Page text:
Surreal realities in Manix Abrera’s News Hardcore

Text by: Kimmy Baraoidan
Comic strips courtesy of Manix Abrera

2016-03-29 10.03.03-2At dahil hindi natutulog ang balita, nakatutok kami beinte-kwatro oras (And because the news never sleeps, we are tuned in twenty-four hours),” goes the spiel of veteran news anchor Mike Enriquez of GMA Network–a mantra that everybody in the media would come to know as early as day one on the job.

Manix Abrera‘s latest work News Hardcore! Hukbong Sandatahan ng Kahaggardan! sheds light on the daily life of a mediaman. Normally behind the scenes, members of the media now take the spotlight in this 243-page compilation of strips from Manix’s weekly comics News Hardcore on GMA News Online.

Photojournalists have recently been on the hot seat when President Rodrigo Duterte, during his State of the Nation address, remarked on a photograph taken by award-winning photojournalist Raffy Lerma of the Philippine Daily Inquirer, which shows a gunned down suspected drug pusher being cradled by his partner–a scene eerily reminiscent of Michelangelo’s famous sculpture the Pietà. Duterte remarked that Lerma’s photo was overly dramatic, and netizens hastily concluded that the whole scene was probably staged—something that photojournalists, especially those who were on the scene, did not take lightly.

Not everyone understands the nature of a mediaman’s work—the difficulties, risks, and dangers that come with it; and the things that make this kind of work fulfilling, challenging, at times exhausting, and sometimes amusing. Whether from his observations or from stories told by friends in the media, Manix takes the struggles of the common ‘haggard’ mediaman and finds the hilarity in his everyday work situations. Manix brings the reader into the world of the media where coffee and cigarettes are considered staple food, where sleep is a luxury few people can afford, where sarcasm is part of everyday language, and where existential crises coexist with comforting camaraderie.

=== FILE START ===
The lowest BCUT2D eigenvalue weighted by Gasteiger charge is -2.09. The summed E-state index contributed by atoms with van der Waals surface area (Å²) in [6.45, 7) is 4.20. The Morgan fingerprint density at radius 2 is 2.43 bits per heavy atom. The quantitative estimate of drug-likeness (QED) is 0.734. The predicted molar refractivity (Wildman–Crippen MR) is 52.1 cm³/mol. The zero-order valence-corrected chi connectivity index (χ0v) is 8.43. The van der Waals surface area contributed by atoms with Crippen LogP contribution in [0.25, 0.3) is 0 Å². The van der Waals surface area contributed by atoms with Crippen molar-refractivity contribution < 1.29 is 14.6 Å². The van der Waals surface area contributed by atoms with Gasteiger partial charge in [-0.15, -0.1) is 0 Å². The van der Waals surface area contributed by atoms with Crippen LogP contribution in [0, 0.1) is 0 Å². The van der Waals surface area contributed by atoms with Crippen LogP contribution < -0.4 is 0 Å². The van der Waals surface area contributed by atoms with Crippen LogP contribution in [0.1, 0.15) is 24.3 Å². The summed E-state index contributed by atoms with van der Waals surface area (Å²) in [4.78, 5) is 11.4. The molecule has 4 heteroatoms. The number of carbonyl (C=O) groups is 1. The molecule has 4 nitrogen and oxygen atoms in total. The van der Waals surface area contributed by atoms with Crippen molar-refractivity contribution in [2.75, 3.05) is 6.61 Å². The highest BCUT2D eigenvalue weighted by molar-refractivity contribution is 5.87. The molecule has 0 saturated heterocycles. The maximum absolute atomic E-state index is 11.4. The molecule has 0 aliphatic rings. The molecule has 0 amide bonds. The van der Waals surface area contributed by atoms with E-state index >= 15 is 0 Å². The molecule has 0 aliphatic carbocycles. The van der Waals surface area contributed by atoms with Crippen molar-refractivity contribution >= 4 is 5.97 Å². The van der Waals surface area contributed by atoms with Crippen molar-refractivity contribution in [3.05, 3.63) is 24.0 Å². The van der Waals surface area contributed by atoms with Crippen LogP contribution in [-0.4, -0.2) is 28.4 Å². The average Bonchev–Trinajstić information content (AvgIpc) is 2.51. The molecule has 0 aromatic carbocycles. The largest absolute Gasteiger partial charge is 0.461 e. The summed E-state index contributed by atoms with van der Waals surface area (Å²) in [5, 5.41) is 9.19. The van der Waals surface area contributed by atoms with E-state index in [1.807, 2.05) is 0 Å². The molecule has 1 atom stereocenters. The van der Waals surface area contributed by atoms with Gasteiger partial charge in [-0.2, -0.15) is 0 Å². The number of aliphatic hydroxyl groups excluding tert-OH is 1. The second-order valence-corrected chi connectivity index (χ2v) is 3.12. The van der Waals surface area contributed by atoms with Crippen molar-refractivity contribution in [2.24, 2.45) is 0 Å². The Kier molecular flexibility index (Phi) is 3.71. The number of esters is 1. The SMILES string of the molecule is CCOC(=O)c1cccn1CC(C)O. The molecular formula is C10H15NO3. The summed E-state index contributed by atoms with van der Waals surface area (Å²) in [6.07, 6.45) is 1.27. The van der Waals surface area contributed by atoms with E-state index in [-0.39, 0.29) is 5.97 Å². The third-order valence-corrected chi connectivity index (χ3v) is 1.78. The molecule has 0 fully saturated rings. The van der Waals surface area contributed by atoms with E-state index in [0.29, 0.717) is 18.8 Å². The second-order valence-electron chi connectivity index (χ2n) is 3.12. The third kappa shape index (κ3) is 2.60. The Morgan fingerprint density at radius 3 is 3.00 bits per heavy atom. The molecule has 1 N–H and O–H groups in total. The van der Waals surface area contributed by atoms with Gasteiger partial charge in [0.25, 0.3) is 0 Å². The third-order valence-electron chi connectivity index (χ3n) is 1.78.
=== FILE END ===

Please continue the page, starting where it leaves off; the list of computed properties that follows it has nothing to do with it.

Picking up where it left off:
collage1Manix’s signature humanoids populate the strips in the book. Their exaggerated facial expressions—and sometimes pointed teeth and bulging eyes—precisely depict how the haggard people of the media industry look and feel like when assignments are piling up, when deadlines are looming, when sources and interviewees are not cooperating, when bosses and coworkers are being a pain in the ass, and when one is on the verge of snapping and turning into a crazed homicidal psychopath.

If the pages are flipped quickly, a barrage of morbid scenes will jump out—office equipment being smashed into pieces, an angry mob on a rampage, stabbing with scissors, eyeball poking, bursting into flames, severed limbs and heads. Heck, even Satan makes several cameos. It’s like watching the music video for Slayer’s Repentless, where a riot breaks out in prison and the convicts start beating and stabbing each other to death while the band rocks out and the other convicts slam in a mosh pit. Manix’s portrayal of a mediaman’s state of haggardness might be closer to reality than we think.

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